David GrayEngland's David Gray has the haughty imprimatur of the electronica crowd and the devotion of the less technologically minded emos, peculiar audiences for someone who makes thinky piano rock. He's not all that modern a singer-songwriter, recalling the swanker end of '70s soft rock with his James Taylor voice, Elton John keyboards and mellow Gordon Lightfoot groove. Where "Babylon," a U.K. favorite released in the United States in 1999, introduced Gray as a writer of chill, pleasant aural wallpaper, his latest, "A New Day at Midnight," covers more musical and personal ground: Now he's evoking something other than the idea of evocation. "A New Day" finds Gray working through his father's recent death, and he sounds sorrowful but steeled. The arrangements are at once grand and spare, with swelling washes of sound softening the edges of his hooky melodies and tinny production. The lyrics are full of "tears," the love songs determinedly optimistic. Grief hasn't lightened Gray's mood, but it has brought out his passion, palpable on "Last Boat to America," soulful on the angry kickoff "Dead in the Water" and the bare-bones "December." In a world full of whiners with microphones, Gray's laserlike focus is refreshing -- his misery has purpose, and he explores the sympathetic colors of each searing emotion like the prism that adorned "Babylon's" cover. "The world in all its clarity is glorious," he sings on "Real Love," and it sounds for a blessed minute as if David Gray might find some peace.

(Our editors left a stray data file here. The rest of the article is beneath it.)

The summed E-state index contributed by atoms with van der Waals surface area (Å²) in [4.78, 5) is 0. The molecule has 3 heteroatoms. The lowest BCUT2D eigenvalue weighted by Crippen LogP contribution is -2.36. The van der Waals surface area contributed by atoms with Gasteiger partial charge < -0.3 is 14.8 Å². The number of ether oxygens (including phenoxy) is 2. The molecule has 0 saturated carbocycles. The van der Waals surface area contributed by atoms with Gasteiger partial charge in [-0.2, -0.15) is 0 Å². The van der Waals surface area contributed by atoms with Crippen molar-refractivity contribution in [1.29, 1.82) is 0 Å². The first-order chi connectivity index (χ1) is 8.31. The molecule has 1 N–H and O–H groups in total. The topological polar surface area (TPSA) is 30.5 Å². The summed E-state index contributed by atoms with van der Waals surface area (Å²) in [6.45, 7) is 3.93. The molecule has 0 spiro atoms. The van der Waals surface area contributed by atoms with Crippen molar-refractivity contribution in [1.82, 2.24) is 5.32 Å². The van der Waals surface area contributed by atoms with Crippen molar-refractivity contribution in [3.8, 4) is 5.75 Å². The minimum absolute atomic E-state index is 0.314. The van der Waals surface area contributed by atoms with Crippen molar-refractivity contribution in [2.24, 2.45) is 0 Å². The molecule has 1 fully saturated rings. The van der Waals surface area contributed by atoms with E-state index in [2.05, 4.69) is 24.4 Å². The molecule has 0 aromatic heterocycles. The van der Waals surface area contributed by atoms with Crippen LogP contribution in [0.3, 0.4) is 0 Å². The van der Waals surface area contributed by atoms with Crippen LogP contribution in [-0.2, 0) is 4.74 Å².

-- Arion Berger


Gato Barbieri

Argentine-born saxophonist Leandro "Gato" Barbieri has one of the most distinctive, and affecting, sounds in jazz. It's a broad, lyrical tone with an edge of a growl that gives it a seductive, rough-but-tender quality. No wonder it was the perfect soundtrack for Bernardo Bertolucci's "Last Tango in Paris." Or that, earlier, it was the vehicle for Barbieri's passionate fusion of Third World politics, Latin American folk music rhythms and avant-jazz aesthetics captured in superb albums such as "Fenix," "Under Fire," and "The Third World."

But that was then. After a few commercially successful pop-jazz albums in the late '70s, Barbieri, beset by personal problems, faded from view and recorded only sporadically. He came back in 1997 in a decidedly smooth-jazz mode. "The Shadow of the Cat" is his third album since.

Musically, it has not been a felicitous second act. The juxtaposition of the Barbieri sound with the utter banality of the material and accompaniment in these recordings suggests a Tiffany's diamond on a Woolworth's ring. In "The Shadow of the Cat," the pieces, some by Barbieri himself, are resolutely nondescript. He is a superb melodist, but dressed-up vamps such as "El Chico" or "Tierra Del Fuego," inanities like the title track or generic-sounding ballads like "Beautiful Walk" and "Blue Habanera" go only so far. For many years now, Barbieri has been a musician with a beautiful sound in search of a song. Here's to a happy find, soon.

-- Fernando Gonzalez